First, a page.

Unemployed and Unemployable

In May 2020, Stuff by Jane Porter3 Comments

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When it comes to working during the shutdown, salon, spa and other personal service employees have the fewest options.

Jenny Abhau has been thinking hard about ways to help her staff of around a dozen during the coronavirus shutdown.

Her massage therapists and estheticians legally can’t work at all in their chosen professions and Abhau—the owner of White Dahlia, a day spa in north Raleigh that’s been operating for 14 years—says, beyond encouraging them to apply for unemployment insurance, she wants to help them out. 

Jenny Abhau of White Dahlia

“Their options are really limited,” Abhau says. “I told my employees if they want to come in and help me paint and clean, I could pay them an hourly wage. I know some of my employees have gotten temporary jobs. It’s hard because their skill sets are so specific and right now, they just can’t do anything.”

Raleigh is home to more than 34,000 small businesses and of those, nearly 750 offer person-to-person services. These businesses employ hair stylists, makeup artists, estheticians, massage therapists, laser technicians and countless other professionals. Unlike restaurants, many of which have chosen to continue operating with curbside and delivery services to help generate money during the shutdown, personal services professionals and the business owners that employ them don’t have that option. 

“Right now, there’s not a place on Planet Earth our estheticians and laser providers could work in their professions,” says Kile Law, who owns Blue Water Spa in northeast Raleigh with her husband, Dr. Michael Law. “They are unemployed and unemployable, so it is very difficult and they are very eager to return to work when it is safe to do so.”

But business owners like Law and Abhau are finding creative ways to help their businesses and staff hang on. 

White Dahlia is membership based and Abhau says she sent out an email to the spa’s some 600 members offering to pause their memberships while the spa is closed but asking them, if possible, to continue paying for their monthly memberships in exchange for a free massage to be redeemed when the spa opens again. 

“That enables me to pay my therapists for painting and cleaning,” Abhau explains. She also gave members the option to tip their favorite therapists while they’re out of work. 

“Our therapists have been with us for a long time and our members are concerned about them,” Abhau continues. “Lots of people wrote in saying, ‘Yes, keep my membership, yes, I want to tip so and so for the month, keep us in the loop.’ That was a great way for our members to show our therapists how much they are concerned about them and love them.”

As with restaurants, selling gift cards to use later has been another way for spas and salons to make some money while their businesses are closed. 

Blue Water is running a promotion where anyone who buys a gift card for themselves automatically buys a free spa service for a front line healthcare worker. 

“Sometimes people have a hard time with self care and can be given to feeling like it’s a selfish endeavor,” Law says. “This lets people know, during this time, that giving to yourself can feel good because you’re giving the same thing to a healthcare worker.”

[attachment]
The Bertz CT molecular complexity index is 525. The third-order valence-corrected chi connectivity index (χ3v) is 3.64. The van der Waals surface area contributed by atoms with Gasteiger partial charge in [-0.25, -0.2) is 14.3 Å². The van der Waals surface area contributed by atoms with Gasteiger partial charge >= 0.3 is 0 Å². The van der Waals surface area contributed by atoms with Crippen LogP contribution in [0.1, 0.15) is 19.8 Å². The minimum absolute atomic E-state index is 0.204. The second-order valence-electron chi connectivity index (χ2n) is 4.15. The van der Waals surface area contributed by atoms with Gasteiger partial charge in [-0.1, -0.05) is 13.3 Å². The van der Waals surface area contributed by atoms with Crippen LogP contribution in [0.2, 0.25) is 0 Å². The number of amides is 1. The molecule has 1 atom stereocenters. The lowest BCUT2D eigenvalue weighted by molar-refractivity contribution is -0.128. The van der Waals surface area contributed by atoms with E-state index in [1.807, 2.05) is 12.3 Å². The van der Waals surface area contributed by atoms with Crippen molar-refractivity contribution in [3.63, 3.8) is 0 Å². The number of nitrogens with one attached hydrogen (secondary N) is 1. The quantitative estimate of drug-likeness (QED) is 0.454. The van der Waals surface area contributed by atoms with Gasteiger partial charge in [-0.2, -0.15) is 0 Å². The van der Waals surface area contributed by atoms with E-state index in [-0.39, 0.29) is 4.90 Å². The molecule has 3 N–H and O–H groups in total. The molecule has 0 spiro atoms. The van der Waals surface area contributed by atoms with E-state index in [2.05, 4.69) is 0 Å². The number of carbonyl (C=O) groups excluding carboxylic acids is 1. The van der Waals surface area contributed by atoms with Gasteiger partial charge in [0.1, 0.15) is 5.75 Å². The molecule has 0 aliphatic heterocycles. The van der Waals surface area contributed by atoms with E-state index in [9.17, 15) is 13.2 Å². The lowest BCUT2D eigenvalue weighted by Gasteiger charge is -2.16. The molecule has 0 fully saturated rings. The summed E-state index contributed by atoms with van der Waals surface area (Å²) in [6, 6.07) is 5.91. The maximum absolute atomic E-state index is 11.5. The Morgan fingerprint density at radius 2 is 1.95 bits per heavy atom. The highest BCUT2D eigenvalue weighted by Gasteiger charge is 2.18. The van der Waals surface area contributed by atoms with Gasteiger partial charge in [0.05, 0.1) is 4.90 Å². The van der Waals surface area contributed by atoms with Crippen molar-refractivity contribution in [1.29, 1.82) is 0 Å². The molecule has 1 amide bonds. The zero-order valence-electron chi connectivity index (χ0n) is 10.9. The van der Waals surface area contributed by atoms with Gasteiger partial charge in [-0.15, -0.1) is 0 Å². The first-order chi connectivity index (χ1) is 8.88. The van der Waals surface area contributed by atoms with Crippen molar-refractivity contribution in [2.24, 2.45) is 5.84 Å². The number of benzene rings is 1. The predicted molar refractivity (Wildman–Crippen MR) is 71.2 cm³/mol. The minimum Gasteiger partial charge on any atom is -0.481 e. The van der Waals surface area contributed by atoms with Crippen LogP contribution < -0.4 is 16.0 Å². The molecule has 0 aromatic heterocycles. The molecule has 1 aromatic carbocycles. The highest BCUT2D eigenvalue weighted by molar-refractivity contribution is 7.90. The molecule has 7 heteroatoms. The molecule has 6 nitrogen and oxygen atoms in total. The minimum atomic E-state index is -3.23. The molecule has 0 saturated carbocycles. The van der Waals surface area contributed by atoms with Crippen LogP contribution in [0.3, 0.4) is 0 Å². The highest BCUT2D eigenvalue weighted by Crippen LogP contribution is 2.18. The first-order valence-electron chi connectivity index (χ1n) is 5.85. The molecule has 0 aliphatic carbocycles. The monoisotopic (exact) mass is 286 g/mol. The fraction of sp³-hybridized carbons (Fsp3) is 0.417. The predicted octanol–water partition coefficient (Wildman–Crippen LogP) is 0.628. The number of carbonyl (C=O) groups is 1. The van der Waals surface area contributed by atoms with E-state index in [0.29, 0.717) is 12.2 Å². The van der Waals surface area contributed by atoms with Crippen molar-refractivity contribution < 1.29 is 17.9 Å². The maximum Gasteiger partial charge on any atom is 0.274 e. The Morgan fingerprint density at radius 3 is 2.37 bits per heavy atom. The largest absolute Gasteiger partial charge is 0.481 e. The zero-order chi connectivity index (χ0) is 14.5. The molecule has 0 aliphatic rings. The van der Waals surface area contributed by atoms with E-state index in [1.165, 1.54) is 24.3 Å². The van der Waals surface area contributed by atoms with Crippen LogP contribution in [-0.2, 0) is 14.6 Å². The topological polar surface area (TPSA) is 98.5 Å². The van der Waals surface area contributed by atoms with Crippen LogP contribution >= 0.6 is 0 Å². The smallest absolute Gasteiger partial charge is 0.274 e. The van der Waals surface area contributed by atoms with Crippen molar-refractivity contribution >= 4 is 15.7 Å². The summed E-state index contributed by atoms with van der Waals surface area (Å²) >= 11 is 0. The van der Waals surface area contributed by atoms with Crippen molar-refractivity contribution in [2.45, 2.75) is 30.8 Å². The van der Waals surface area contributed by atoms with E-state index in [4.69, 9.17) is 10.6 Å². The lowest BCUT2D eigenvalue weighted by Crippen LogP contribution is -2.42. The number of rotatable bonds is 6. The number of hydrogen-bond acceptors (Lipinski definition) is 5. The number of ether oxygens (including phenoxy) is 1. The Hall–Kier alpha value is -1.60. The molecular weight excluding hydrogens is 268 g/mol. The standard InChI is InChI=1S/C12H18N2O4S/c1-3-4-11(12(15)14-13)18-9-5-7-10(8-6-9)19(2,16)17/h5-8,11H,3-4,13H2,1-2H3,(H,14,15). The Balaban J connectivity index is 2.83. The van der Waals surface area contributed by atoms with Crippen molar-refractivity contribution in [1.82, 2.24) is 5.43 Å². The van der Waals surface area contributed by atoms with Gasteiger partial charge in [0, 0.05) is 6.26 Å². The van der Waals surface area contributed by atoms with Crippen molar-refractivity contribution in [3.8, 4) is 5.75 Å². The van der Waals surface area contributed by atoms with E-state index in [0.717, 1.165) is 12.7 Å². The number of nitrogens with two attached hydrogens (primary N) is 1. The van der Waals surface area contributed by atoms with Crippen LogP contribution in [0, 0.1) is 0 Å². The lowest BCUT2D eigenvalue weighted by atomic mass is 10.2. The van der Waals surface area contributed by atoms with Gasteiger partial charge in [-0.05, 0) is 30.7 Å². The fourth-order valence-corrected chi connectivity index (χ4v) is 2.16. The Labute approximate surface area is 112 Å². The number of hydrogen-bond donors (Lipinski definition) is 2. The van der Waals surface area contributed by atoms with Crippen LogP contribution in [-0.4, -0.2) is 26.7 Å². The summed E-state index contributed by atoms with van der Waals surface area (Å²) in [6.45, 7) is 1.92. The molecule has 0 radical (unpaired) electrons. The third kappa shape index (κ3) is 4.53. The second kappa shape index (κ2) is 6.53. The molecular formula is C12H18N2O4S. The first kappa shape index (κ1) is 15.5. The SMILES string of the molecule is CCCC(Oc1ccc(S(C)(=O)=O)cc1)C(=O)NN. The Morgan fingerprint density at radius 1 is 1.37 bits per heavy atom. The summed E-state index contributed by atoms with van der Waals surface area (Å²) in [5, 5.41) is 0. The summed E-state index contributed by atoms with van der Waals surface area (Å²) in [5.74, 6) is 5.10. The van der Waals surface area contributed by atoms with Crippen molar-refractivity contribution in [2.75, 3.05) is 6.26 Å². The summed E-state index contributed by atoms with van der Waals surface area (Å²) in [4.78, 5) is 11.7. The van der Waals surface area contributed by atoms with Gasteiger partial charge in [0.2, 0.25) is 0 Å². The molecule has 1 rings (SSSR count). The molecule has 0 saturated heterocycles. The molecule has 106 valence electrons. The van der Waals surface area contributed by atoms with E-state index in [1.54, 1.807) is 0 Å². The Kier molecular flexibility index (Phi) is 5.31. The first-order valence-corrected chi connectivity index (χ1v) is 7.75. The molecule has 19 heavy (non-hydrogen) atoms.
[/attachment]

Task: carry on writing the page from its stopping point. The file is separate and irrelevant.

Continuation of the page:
Other ways to help out?

“Leave a 5-star Google review or shout out your favorite [personal service professional] on social media,” Abhau suggests. “It’s so easy, it doesn’t cost a thing and it gets your favorite person, favorite stylist or esthetician or therapist really seen in online searches.”

As with other industries and organizations, fundraising models for workers—such as the NC Restaurant Worker Relief Fund and Ashley Christensen’s and the Frankie Lemmon Foundation’s Triangle Restaurant Workers Relief Fund—are popping up to help provide some assistance for personal care professionals. 

The Raleigh Community Groomers Fund is raising funds for “hair stylists, barbers, massage therapists, estheticains and nail techs who are completely shut down, can’t perform services at home and don’t have the ability to offer delivery or cursbide services during this COVID-19 pandemic,” according to the group’s social media. Anyone who wants to can make a donation to the fund in the name of their favorite business; at the end of the collecting period, all the businesses that have been nominated will split the money raised. Additionally, Raleigh-based Virtue Labs is aiming to raise $100,000 for its employees with a GoFundMe campaign—it had raised over $16,000 by mid-April. 

But the best thing Raleigh residents can do, Abhau and Law say, is to buy gift cards and support your personal care service providers in any way you can. 

“[Blue Water Spa] has never been in a position where we needed to ask for help,” Law says. “Now, people come to us asking for help and we ask the community to please help so we are able to complete the circle and help our community. If you’ve ever appreciated work Blue Water Spa has done, we are asking to please help us.”

To donate to the Raleigh Groomers Fund, visit raleigh19.com

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Comments

  1. Pingback: Q and A: Shop Local Raleigh's Jennifer Martin - Raleigh Magazine

  2. Well done!
    Jenny, you and countless other small business owners provide such valuable services to your communities!
    You’re a superstar!

  3. We love a White Dahlia and are so proud of Jenny for what she has accomplished. Let’s all try to do our part in supporting small businesses!

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